Boar hunting is held by the French and German aristocracy in the same estimation as fox hunting is by the English gentry. But in a boar hunt, the sylvan scene of the shires is changed for one wilder and more picturesque. The old tusker must be sought in his native wilds, among the dense forests that clothe the rugged mountainsides. The harmless character of the game is also changed, for the wild boar is a fierce and dangerous antagonist.
When mature, he roams the woods alone, and no animal cares to dispute his right of way. Gaunt and lank, wiry and active, he travels over a great extent of ground during the summer months, feeding on grasses, berries, and roots, which his great snout, armed with long, gleaming tusks, easily enables him to procure, occasionally making a raid on the cultivated fields at night and playing havoc with the farmers’ crops. In the fall he feasts on beechnuts, chestnuts, and acorns, and becomes tolerably fat.
Then the woods resound with the bay of hounds and the clear, shrill notes of the hunter’s bugle. There are two ways of hunting: with spear and knife, or with the rifle. The first method appeals most strongly to the bold and experienced hunter, for to face the boar when brought to bay, to stand before those keen tusks, dripping, perhaps, with the lifeblood of the bolder hounds, and to deal the death stroke with a spear requires great nerve and skill.
Let me attempt to describe such a chase, in which I took part among the wild glens of the Ardennes. We hunters were already stationed in a long line across a thickly wooded valley when the sun rose one fine October day and drove the white mist slowly up the mountainsides. Dewdrops sparkled and glistened on the canopy of leaves, on the brambles and bushes that choked the way, and on the luxuriant growth of weeds and grasses underfoot. The morning air was full of the damp, earthy odor of vegetation, and no sounds were heard, except the occasional notes of birds as they welcomed the break of day.
Each hunter was armed with a muzzleloading rifle and a long, sword-like knife. Should the hunter only wound a boar with his rifle, the probabilities are that the animal will charge. If there is no time to reload, and if one cannot escape by dodging around the trees, he must resort to the knife. Kneeling and holding the hilt against his breast or knee, the hunter receives the shock of the furious charge.
On the day of which I write, the beaters and dogs had been abroad before dawn, and were driving the game toward the valley where we stood. Presently the distant baying of the hounds reached our straining ears, and then frightened little animals came scrambling through the bushes. Foxes whisked in and out of sight with stealthy steps, martens and stoats tripped lightly by, and at a loud, crashing sound I grasped my rifle, only to see the branching antlers of a stag fly by as the graceful creature bounded away.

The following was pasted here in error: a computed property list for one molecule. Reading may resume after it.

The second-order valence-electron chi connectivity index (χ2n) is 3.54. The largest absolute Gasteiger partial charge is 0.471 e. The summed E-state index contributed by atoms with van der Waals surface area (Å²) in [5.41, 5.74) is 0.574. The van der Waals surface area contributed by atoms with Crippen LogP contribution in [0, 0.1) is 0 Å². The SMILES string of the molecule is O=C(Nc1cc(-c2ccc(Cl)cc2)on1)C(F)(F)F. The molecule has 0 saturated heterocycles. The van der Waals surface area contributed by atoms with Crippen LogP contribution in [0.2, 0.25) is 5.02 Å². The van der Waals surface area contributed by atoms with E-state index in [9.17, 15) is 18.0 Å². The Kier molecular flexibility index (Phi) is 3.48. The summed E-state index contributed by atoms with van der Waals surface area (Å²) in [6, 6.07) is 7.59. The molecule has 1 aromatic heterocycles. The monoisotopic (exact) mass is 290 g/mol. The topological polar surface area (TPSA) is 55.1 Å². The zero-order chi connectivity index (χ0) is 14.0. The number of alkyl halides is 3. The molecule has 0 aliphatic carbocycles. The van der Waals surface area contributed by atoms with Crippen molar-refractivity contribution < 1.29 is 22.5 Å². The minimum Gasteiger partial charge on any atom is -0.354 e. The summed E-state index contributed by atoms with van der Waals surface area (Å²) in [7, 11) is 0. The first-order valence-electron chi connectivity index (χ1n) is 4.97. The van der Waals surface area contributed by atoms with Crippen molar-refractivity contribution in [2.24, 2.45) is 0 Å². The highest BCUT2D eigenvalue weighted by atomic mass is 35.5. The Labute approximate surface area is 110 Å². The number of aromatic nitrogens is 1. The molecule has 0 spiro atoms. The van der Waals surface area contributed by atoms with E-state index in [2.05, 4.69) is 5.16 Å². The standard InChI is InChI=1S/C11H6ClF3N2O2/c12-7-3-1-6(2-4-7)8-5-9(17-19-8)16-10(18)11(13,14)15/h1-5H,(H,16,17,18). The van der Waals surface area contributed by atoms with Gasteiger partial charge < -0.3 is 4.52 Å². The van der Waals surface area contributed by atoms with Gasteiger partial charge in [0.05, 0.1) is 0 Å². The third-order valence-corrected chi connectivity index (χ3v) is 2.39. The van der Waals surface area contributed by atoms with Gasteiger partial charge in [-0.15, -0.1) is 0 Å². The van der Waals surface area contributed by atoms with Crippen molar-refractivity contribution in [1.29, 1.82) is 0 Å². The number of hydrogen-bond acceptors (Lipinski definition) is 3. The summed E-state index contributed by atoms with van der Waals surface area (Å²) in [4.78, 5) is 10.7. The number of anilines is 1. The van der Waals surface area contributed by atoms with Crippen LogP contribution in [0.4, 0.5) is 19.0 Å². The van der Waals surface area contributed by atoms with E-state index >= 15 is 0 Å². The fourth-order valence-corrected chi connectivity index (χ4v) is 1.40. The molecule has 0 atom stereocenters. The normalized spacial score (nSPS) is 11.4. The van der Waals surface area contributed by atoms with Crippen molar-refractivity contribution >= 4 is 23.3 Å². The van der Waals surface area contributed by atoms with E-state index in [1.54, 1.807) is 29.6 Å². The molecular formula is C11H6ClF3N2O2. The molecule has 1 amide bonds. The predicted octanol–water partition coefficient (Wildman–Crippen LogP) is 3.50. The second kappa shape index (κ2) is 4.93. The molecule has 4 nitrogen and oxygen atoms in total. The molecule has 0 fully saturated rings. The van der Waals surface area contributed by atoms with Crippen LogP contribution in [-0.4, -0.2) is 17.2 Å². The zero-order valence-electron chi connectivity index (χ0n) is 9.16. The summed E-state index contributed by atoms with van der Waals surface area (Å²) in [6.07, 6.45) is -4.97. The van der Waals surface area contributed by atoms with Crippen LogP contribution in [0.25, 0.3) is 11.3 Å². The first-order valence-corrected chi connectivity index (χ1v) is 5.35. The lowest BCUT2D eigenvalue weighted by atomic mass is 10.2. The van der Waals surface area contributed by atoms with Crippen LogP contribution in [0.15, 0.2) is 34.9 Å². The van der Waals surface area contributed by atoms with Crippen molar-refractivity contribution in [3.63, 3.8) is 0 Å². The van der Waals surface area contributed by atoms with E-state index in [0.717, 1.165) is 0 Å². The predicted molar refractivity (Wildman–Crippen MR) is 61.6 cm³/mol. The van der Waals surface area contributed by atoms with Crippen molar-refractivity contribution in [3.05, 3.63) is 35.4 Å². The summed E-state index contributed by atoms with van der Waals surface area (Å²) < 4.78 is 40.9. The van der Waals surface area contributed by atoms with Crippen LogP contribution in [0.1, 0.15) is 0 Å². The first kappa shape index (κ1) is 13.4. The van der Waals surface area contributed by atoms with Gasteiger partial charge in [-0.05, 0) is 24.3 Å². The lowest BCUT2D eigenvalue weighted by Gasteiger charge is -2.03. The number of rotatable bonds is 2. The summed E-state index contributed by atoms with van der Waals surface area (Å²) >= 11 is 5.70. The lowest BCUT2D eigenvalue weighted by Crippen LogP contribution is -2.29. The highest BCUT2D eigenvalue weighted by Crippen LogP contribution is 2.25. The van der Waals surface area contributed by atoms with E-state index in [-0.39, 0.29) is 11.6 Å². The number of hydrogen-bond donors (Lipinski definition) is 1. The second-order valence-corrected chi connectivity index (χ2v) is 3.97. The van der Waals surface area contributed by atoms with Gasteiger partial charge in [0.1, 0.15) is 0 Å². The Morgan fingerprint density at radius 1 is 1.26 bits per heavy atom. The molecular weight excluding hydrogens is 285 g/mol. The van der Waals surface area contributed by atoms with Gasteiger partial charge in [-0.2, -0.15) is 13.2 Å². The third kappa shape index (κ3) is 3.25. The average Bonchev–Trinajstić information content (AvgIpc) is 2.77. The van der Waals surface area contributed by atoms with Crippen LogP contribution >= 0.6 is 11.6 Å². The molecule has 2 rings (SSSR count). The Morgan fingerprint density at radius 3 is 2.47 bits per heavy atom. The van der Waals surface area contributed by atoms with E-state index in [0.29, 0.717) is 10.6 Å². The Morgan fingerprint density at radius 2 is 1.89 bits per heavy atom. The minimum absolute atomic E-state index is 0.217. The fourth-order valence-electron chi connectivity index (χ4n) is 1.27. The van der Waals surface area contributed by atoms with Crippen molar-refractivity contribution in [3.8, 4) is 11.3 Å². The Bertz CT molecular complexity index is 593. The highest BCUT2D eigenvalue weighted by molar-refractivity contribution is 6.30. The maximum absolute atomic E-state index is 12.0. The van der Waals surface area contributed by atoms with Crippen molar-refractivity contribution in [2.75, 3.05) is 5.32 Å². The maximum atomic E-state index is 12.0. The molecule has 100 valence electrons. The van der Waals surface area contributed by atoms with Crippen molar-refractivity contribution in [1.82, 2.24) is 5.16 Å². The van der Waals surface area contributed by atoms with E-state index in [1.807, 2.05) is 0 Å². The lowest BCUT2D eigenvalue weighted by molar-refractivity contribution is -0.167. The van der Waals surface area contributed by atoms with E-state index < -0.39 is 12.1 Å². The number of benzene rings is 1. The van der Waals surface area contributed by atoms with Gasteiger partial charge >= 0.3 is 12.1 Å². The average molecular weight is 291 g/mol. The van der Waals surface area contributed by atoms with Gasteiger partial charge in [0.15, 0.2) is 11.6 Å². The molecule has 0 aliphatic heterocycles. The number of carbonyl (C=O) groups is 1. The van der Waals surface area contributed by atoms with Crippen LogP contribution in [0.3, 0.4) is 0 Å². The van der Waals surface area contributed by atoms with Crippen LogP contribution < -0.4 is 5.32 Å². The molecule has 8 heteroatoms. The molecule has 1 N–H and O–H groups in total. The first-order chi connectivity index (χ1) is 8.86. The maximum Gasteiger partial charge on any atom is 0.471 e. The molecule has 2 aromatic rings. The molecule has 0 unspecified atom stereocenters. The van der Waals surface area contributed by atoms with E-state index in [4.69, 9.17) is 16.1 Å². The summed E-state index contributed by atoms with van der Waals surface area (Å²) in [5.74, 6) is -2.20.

Then came a fearful rustling and crackling in some blackberry bushes, a grunting and snorting there was no mistaking, and a great boar, covered with long, grayish-brown bristles, all on end, appeared for a moment and then was lost to view among the dense brambles. I was ready for him, but as the hammer of my gun fell, the impotent click of a bad cap lost me the first boar of the day. Crack! went the rifle of the next hunter, and the groan of the mortally wounded boar, and the triumphant tra-la-la of a bugle announced his successful shot.
Other rifles cracked to right and left. The sport became general and the forest resounded with the crashing of the underwood, the reports of the guns, the baying of the hounds, and the ringing sound of the horns.
Twice a great sow charged right by me, but only boars were to be shot. I lowered my gun in disappointment when I failed to see the great tusks that curl over the huge snout of the male.
At last I was rewarded when a great brute came tearing through the bushes not ten yards away. His fiery eyes glared savagely and foam dripped from his champing jaws …
First appearing in Outing magazine in October 1895, “Hunting the Wild Tusker” is featured in Sporting Classics’ new 35th anniversary issue. Pick up a copy on newsstands July 5, or subscribe today to read the conclusion of this exciting boar hunt and other classic content.